Follow up on concerns after a hysterectomy
Dear Dr. Roach: I am a 78-year-old woman who would be embarrassed to go to a doctor with my complaint. I have been having a brown vaginal discharge for a couple of months. I did have a complete hysterectomy about 14 years ago, including some of the cervix because of pre-cancerous cells. I followed up for five years to make sure that all was well. There is no pain and no odor with this discharge.
I tend to think it’s just one more old-age occurrence, like thinning of the skin, wrinkles and other things that pop up in old age. The Internet seems to suggest that it is a natural thing in older women, probably caused by the drying up of the cervix.
What do you think?
Dear L.: Some degree of vaginal discharge can be normal. The appearance of vaginal discharge is highly variable, so I can’t really make a diagnosis based solely on your description. The three most common causes are yeast overgrowth, bacterial vaginosis and an infection called trichomonas, which is the only one of the three that is transmitted sexually. In older women, vaginal atrophy is common due to decreased estrogen production, and this can have an associated discharge.
However, any woman with a history of cancer or pre-cancer in the cervix should continue to follow with her gynecologist. There has been recent discussion about whether routine gynecologic exams are worthwhile: There are two sides to that debate, but NOT in a woman with a history of cancer.
Get over your embarrassment. You need to get this evaluated by your doctor. The odds are that everything will be fine and that a simple prescription will take care of a problem, if there is one. But only your doctor, nurse practitioner or physician’s assistant can evaluate it.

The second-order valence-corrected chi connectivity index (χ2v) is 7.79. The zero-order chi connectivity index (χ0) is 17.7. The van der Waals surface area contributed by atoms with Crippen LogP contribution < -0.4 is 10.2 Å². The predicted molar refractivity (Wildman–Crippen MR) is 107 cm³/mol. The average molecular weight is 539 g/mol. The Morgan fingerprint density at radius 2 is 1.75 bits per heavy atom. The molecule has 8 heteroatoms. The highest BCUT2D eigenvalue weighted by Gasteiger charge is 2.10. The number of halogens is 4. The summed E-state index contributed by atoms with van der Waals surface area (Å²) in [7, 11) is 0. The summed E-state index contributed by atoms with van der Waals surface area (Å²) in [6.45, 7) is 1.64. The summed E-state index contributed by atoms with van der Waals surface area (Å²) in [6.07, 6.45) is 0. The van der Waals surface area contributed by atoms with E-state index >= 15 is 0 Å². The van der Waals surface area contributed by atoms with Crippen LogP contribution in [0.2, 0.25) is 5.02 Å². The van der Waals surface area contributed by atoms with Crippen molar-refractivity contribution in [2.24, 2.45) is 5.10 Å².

Dear Dr. Roach: I woke up in the early morning with a pain in my left calf. There was clearly defined swelling, and I felt a small nodule. I immediately thought of a blood clot and saw my primary doctor, who ordered a Doppler ultrasound, which was negative. This was followed by an MRI scan and bone density test, and the nodule was diagnosed as a fatty tumor. It’s almost a month later, and it is still swollen and firm to the touch.
Dear N.H.B.: Sudden swelling in the leg should indeed raise suspicion for a blood clot in the deep veins in the leg (deep venous thrombosis). An ultrasound test is a good way to make the diagnosis, but it isn’t perfect. If suspicion is high for DVT, then the test should be repeated or a different test done.
A fatty tumor (lipoma) can cause a soft nodule, but usually not sudden pain and swelling. Other possibilities include a superficial blood clot, infection and calf-muscle tear. A month is a long time for any of these conditions.
Go back to your doctor.
Email questions to ToYourGoodHealth@med.cornell.edu.